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Terry Crews and the Toxic ‘Black Supremacy’ Myth

Gary Gershoff/Getty
Gary Gershoff/Getty

Actor Terry Crews fears an imaginary future where reverse racism—to date, a fiction—reigns supreme. 

The Brooklyn Nine-Nine cast member recently tweeted, “If you are a child of God, you are my brother and sister. I have family of every race, creed and ideology. We must ensure #blacklivesmatter doesn’t morph into #blacklivesbetter.” And early last month, he offered a version of the same: “Defeating White supremacy without White people creates Black supremacy. Equality is the truth. Like it or not, we are all in this together.”

With these tweets, Crews seemed to be pointing to the increasing prevalence of pro-Black stances within Black communities, especially Black-activist circles and saying that they’re too much—dangerous, even. Many popular Black pundits, actors, and commentators moved to call him in and out online, expressing outrage that a prominent Black figure like Crews is using his platform to espouse “all lives matter” talking

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Restaurant Co-Owner Cites Husband’s Mental Health After He Refuses Black Customer in ‘I Can’t Breathe’ Shirt

A number of people assembled outside a Maryland restaurant on Sunday after a customer said he wasn’t permitted inside because he was wearing a shirt that said “I can’t breathe,” a reference to George Floyd and others who have been killed by the police.

Located in Prince George county, protestors called for the Fish Market to shut down for the day, Fox 5 reports. The community was outraged after customer Daryl Rollins, who is Black, shared his experience online. He explained that on Friday, one of the owners, Rick Giovannoni, wouldn’t let him inside the restaurant when he saw Rollins’ shirt.

“He came over and told me, ‘Why do you have that shirt on? I seen the video. It was terrible. Why would you wear that shirt? You cannot come into my establishment like that,’” Rollins said. He said the owner was likely referring to the video of Floyd’s death,

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How to Support the Black LGBTQ+ Community Not Just Now, But Always

Photo credit: Hearst Owned
Photo credit: Hearst Owned

From Esquire

If Pride is a year-round celebration, then our solidarity should be, too. And amidst a national uprising for the Black Lives Matter movement, Pride 2020 has undoubtedly been one energized with a revived momentum towards racial justice.

City streets typically scattered with pink-washed corporate tents and rainbow swag are now being occupied by protesters marching for the end of police brutality and systemic racism against the Black community. Resources that would typically be spent on Pride celebrations are being redirected towards Black LGBTQ+-oriented bail funds and mutual aid organizations. Pride 2020’s call for direct action and Black liberation has brought the LGBTQ+ community closer to its roots than it has been in decades. It is a reminder of the Black leaders of the Stonewall uprisings and queer liberation movement—those to whom many of us owe our very right to celebrate.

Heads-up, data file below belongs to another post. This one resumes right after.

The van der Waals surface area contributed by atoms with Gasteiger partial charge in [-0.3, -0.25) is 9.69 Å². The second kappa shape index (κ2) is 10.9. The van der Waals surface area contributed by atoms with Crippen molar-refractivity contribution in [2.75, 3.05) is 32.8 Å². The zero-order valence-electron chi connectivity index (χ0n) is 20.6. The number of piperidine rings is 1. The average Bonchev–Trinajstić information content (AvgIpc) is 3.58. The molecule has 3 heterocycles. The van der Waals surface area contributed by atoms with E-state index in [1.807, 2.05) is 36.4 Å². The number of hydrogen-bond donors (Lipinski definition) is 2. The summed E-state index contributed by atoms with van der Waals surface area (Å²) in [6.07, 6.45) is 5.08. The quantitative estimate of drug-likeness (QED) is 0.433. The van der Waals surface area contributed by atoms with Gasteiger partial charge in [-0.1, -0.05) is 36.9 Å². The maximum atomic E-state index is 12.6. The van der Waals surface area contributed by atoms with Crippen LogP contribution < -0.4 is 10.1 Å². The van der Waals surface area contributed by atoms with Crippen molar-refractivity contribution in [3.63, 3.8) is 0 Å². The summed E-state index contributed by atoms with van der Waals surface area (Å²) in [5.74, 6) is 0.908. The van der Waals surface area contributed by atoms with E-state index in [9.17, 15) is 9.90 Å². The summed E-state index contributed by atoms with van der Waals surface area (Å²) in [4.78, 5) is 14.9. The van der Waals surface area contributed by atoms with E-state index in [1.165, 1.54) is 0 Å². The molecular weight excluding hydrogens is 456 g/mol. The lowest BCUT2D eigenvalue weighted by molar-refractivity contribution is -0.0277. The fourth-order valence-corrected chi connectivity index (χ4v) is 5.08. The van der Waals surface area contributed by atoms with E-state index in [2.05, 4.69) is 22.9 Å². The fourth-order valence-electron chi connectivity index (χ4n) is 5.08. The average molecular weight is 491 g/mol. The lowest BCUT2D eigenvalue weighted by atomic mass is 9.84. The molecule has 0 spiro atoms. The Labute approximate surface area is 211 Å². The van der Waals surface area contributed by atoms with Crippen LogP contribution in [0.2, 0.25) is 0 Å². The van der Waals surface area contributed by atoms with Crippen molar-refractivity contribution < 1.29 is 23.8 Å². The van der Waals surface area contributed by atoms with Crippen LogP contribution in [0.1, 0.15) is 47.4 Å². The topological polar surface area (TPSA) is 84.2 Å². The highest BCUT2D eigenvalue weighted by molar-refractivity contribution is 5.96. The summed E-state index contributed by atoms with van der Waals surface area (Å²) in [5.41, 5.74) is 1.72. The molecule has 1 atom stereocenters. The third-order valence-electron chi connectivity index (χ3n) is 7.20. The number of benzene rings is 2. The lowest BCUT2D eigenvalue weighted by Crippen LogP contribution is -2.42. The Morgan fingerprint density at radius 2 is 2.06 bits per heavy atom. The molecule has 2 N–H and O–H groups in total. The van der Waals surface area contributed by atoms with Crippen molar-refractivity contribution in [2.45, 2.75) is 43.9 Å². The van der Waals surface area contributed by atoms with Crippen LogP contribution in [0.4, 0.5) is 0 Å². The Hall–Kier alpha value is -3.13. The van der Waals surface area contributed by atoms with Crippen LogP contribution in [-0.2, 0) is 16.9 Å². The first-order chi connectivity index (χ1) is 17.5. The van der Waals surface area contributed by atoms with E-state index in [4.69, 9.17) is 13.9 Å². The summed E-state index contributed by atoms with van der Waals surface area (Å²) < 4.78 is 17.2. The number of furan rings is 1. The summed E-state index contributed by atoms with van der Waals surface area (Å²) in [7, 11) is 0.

However, just as we

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How Black Creators Kept Us Going During Quarantine Season

Anxiety around the coronavirus is common for everyone right now, but with news that Black people are four times more likely to die from the virus than their white counterparts, there is a collective weariness among the Black community. The innovative and responsive creative output of Black creators has been a respite from the heaviness that rests on each of us as COVID-19 not only impacts our lives, but the lives of those we deeply love and care for. 

Each and every night, social media sites such as Instagram Live felt like using a Sky Box for the first time: inundated with choice. Feeds were alight with pink glowing circles as people launched game shows, hosted talks, played music, led workout sessions and instructed bake-a-longs. There is no doubt that Black content creators pushed boundaries during lockdown season and gave us small pockets of joy during such an uncertain time. 

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A Black Photographer’s View of the BLM Protests

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JD Barnes recalls the first protest he photographed in New York following the killing of George Floyd: he and a friend were standing in Union Square, trying to figure out where things might be happening (this was before Instagram really kicked off with protest location information, he says). “As we were talking, literally a protest just materialized,” he says. “They just started walking through Union Square. I looked at my friend and I was like, ‘Well, here we go.’”

Barnes, whose protest images have run on his Instagram and been published in a variety of publications throughout the past few weeks, has a background not in protest photojournalism, but in fashion and beauty editorial photography; he is the chief photographer and a photo editor at Essence, where he has shot several of its most recent celebrity covers, including Lizzo and Regina King.

“I’m

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If black lives matter, now is not the time to abandon the jury system

The new Lord Chief Justice, Sir Ian Burnett, at the Royal Courts of Justice: PA